This month, Wired magazine published a story on Forest City. It explains that while plans have been “in the works for years,” Country Garden revealed them just last month. The author of the article visited one of the islands of Forest City, noting that “little is actually built,” that work is “expected to take decades,” and that there is a concerning “gap between marketing guff and reality,” including fake foliage inside the “main marketing suite.” Moreover, an expert quoted in the article questions whether such a city — which if realized could have “the highest population density on the planet” — could actually be sustainable and green as promised.
Wired notes that the developers of Forest City hope to attract not Malaysians — who on average have modest incomes — but “Singaporeans looking to retire or expats working in the city but not keen on paying its higher rents — the marketing example is a Beijing-based businessman.” Country Garden’s marketers pointed out to Wired that immigration laws would be no bar to prospective expat residents, provided they’re wealthy. Foreigners that deposit the equivalent of about USD$33,000 into a local bank can apply for the Malaysia My Second Home visa program, which according to Wired “has no minimum stay and doesn’t tax your overseas earnings.”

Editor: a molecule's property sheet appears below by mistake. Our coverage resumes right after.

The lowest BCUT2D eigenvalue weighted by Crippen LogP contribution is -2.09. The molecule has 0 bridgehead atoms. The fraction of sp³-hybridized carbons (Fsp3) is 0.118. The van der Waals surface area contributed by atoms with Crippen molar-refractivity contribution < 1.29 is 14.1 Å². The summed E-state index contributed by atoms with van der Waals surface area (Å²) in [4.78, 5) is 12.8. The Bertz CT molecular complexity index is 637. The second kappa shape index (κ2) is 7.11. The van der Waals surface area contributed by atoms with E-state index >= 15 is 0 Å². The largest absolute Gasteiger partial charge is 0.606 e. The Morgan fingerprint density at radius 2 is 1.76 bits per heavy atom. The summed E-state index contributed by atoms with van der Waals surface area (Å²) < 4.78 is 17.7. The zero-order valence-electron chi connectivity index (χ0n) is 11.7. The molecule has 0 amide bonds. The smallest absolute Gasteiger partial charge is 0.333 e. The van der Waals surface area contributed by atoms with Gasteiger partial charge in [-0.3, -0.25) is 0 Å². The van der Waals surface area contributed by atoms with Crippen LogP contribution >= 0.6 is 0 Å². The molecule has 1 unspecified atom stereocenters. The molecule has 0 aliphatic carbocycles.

US Telecommunications Firm Invests in Tanzania
Barclays’ recent decision to gradually pull out of Africa after a century of operations there came as more bad economic news for a struggling region. As an article in The Economist last October observed, other multinationals such as Nestle overestimated Africa’s economic promise, particularly the potential growth of its middle class, and have recently scaled back or terminated operations on the continent. The article indicates this is a worrying trend: “The middle class that has emerged [in Africa], small as it may be, is also vulnerable; even mild economic shocks may be enough to push households back below the threshold of poverty.”